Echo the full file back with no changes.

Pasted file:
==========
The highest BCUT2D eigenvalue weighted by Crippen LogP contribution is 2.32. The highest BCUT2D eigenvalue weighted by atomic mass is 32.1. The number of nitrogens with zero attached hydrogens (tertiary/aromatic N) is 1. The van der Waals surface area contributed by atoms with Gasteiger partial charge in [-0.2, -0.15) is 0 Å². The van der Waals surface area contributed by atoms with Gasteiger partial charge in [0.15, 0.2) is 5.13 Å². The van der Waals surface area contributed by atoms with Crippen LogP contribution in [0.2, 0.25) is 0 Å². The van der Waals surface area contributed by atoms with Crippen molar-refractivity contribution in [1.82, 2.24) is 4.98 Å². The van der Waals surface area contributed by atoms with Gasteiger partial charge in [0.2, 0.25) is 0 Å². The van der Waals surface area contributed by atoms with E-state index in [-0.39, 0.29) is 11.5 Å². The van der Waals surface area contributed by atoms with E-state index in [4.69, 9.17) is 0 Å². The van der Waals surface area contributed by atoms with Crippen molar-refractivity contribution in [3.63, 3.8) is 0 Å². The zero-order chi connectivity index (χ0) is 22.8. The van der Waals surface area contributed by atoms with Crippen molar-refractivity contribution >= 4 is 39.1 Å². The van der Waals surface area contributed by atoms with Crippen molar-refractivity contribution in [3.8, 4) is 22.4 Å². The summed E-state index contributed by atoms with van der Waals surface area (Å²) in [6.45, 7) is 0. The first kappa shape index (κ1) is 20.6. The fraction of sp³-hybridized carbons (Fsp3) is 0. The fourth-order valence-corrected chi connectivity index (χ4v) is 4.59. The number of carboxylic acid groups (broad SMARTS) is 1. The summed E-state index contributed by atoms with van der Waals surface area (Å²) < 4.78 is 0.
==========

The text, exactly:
The highest BCUT2D eigenvalue weighted by Crippen LogP contribution is 2.32. The highest BCUT2D eigenvalue weighted by atomic mass is 32.1. The number of nitrogens with zero attached hydrogens (tertiary/aromatic N) is 1. The van der Waals surface area contributed by atoms with Gasteiger partial charge in [-0.2, -0.15) is 0 Å². The van der Waals surface area contributed by atoms with Gasteiger partial charge in [0.15, 0.2) is 5.13 Å². The van der Waals surface area contributed by atoms with Crippen LogP contribution in [0.2, 0.25) is 0 Å². The van der Waals surface area contributed by atoms with Crippen molar-refractivity contribution in [1.82, 2.24) is 4.98 Å². The van der Waals surface area contributed by atoms with Gasteiger partial charge in [0.2, 0.25) is 0 Å². The van der Waals surface area contributed by atoms with E-state index in [-0.39, 0.29) is 11.5 Å². The van der Waals surface area contributed by atoms with E-state index in [4.69, 9.17) is 0 Å². The van der Waals surface area contributed by atoms with Crippen molar-refractivity contribution in [3.63, 3.8) is 0 Å². The zero-order chi connectivity index (χ0) is 22.8. The van der Waals surface area contributed by atoms with Crippen molar-refractivity contribution >= 4 is 39.1 Å². The van der Waals surface area contributed by atoms with Crippen molar-refractivity contribution in [3.8, 4) is 22.4 Å². The summed E-state index contributed by atoms with van der Waals surface area (Å²) in [6.45, 7) is 0. The first kappa shape index (κ1) is 20.6. The fraction of sp³-hybridized carbons (Fsp3) is 0. The fourth-order valence-corrected chi connectivity index (χ4v) is 4.59. The number of carboxylic acid groups (broad SMARTS) is 1. The summed E-state index contributed by atoms with van der Waals surface area (Å²) < 4.78 is 0.